Call 608-780-4366

Archive for

True or False – Eating more slowly results in consuming fewer calories

Posted on December 18, 2012


The trend in our society is to do everything in a hurry and many Americans report that they feel rushed on a daily basis.  Regretfully, this often carries over to our nutritional practices as well.  I read recently that Americans now eat 1 out of 5 meals (that’s 20%!) in their cars.  I remember, as will many of you, being scolded by my mother for eating too fast.  I was the youngest of four boys.  Breakfast, lunch, and dinner were by no means times to sit down, talk, and socialize as a family, they were times to eat.  I imagine we looked like pigs bellying up to a trough during those meals.  At times, I still find myself eating too fast and have also wondered if the speed at which we eat impacts the number of calories we consume.  It looks like research is starting to address that very question. 

An interesting study conducted by Andrade and colleagues (2008) and published in the Journal of the American Dietetic Association examined number of calories consumed and satiety (the feeling of being full and satisfied after a meal), in participants who either ate a meal quickly (in 8 minutes) or slowly (in 29 minutes).  The authors results showed that research participants who ate fast consumed on average 645 calories, whereas those who ate more slowly consumed 579 calories.  Interestingly, those participants who ate slower also consumed more water during the meal, 409 grams of water verses 289 grams for those who ate quickly.  The slower eaters also rated the meal as more satisfying and pleasant.  So, there appears to be a number of benefits to eating slower, though I imagine the scolding I received from my mother for eating too fast came from a fear of choking.  One of the reasons we might eat less when we eat slowly is that it takes about 20 minutes for our body to signal itself when it is full.  My advice is to slow down, enjoy your food, and you will likely take in fewer calories.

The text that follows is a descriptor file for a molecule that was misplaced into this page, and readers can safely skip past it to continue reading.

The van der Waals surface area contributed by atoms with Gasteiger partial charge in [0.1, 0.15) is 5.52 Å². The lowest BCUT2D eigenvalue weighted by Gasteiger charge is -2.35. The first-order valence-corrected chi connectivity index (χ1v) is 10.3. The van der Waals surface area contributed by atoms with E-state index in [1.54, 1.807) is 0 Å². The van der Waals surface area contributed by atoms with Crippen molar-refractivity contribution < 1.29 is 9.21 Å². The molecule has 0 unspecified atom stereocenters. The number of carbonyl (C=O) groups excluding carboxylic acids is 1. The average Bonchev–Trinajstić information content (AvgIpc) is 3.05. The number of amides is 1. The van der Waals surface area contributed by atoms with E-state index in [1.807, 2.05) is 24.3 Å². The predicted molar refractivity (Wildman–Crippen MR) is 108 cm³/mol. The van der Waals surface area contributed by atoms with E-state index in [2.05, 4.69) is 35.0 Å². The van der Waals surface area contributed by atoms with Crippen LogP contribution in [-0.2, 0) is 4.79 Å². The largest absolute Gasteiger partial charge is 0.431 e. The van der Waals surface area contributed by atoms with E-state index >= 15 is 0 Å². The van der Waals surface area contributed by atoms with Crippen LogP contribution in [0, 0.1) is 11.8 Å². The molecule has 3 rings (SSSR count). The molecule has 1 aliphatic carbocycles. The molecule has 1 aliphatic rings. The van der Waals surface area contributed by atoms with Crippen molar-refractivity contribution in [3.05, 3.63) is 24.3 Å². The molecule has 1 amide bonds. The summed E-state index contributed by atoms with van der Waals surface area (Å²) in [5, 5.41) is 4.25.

Andrade A, Greene G, Melanson K: Eating slowly let to decreases in energy intake within meals in healthy women. Journal of the American Dietetic Association (2008), July 2008, pps. 1186-1191.

True or False – Drinking coffee can help prevent Type II Diabetes, Parkinson’s, and Alzheimer’s Disease

Posted on December 10, 2012


I’m very much like 100 million or so other Americans in that I drink coffee on a regular basis.  I think we all know someone (like me) who doesn’t function all that well in the morning until about cup number two or three.  Much to my dismay, I remember years ago hearing reports of how drinking coffee could increase the risk for cancer and heart disease.  There has been a tremendous amount of research conducted on coffee.  I recently performed an electronic search through the library for scientific references using the word “coffee” and came up with nearly 23,000 hits.  In a nutshell, the thousands of studies conducted on coffee suggest there are far more health benefits related to drinking coffee than there are risks.  Taylor and Demmig-Adams (2007) published a review article on the health risks and benefits of coffee drinking.  The authors concluded that “The most currently available evidence suggests that coffee drinking can help reduce the risk of several diseases, most notably type 2 diabetes, Alzheimer’s disease, and Parkinson’s disease, although the underlying mechanisms for this effect are still being investigated”.  Other review articles have come up with very similar conclusions.  Other studies also suggest that drinking coffee can help reduce the risk of certain cancers and even heart disease.  One of the reasons coffee may be beneficial for health is that it is loaded with antioxidants.  Antioxidants are molecules that help prevent healthy cells in our body from being damaged.  Even with all the benefits of coffee, there can be a downside to drinking it.  For some, coffee can cause the jitters or the shakes, can increase heart rate, and can result in higher levels of anxiety or nervousness.  Also, those who are pregnant, have hypertension, are at risk for osteoporosis, or have epilepsy should talk to their doctor about drinking coffee.

Taylor S & Demmig-Adams B: To sip or not to sip: the potential health risks and benefits of coffee drinking.  Nutrition & Food Science (2007), Vol 37, pps. 406-418.